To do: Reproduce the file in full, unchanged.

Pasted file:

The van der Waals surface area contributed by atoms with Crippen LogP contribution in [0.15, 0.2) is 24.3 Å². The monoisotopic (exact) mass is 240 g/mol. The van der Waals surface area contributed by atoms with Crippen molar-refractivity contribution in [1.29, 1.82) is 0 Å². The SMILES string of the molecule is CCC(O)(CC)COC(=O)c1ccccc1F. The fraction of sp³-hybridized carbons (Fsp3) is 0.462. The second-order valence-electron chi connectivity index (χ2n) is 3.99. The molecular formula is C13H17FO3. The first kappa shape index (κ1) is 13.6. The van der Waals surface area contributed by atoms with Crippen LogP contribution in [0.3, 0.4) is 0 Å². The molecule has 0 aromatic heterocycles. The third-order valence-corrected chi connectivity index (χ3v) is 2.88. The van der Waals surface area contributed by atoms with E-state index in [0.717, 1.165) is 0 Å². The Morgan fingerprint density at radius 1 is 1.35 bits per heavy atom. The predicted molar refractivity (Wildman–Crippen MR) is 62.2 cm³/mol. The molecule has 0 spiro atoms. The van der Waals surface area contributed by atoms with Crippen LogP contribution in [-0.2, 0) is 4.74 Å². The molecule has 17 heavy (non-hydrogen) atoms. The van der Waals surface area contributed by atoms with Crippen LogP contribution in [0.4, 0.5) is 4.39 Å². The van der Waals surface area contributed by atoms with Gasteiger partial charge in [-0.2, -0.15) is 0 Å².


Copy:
The van der Waals surface area contributed by atoms with Crippen LogP contribution in [0.15, 0.2) is 24.3 Å². The monoisotopic (exact) mass is 240 g/mol. The van der Waals surface area contributed by atoms with Crippen molar-refractivity contribution in [1.29, 1.82) is 0 Å². The SMILES string of the molecule is CCC(O)(CC)COC(=O)c1ccccc1F. The fraction of sp³-hybridized carbons (Fsp3) is 0.462. The second-order valence-electron chi connectivity index (χ2n) is 3.99. The molecular formula is C13H17FO3. The first kappa shape index (κ1) is 13.6. The van der Waals surface area contributed by atoms with Crippen LogP contribution in [0.3, 0.4) is 0 Å². The molecule has 0 aromatic heterocycles. The third-order valence-corrected chi connectivity index (χ3v) is 2.88. The van der Waals surface area contributed by atoms with E-state index in [0.717, 1.165) is 0 Å². The Morgan fingerprint density at radius 1 is 1.35 bits per heavy atom. The predicted molar refractivity (Wildman–Crippen MR) is 62.2 cm³/mol. The molecule has 0 spiro atoms. The van der Waals surface area contributed by atoms with Crippen LogP contribution in [-0.2, 0) is 4.74 Å². The molecule has 17 heavy (non-hydrogen) atoms. The van der Waals surface area contributed by atoms with Crippen LogP contribution in [0.4, 0.5) is 4.39 Å². The van der Waals surface area contributed by atoms with Gasteiger partial charge in [-0.2, -0.15) is 0 Å².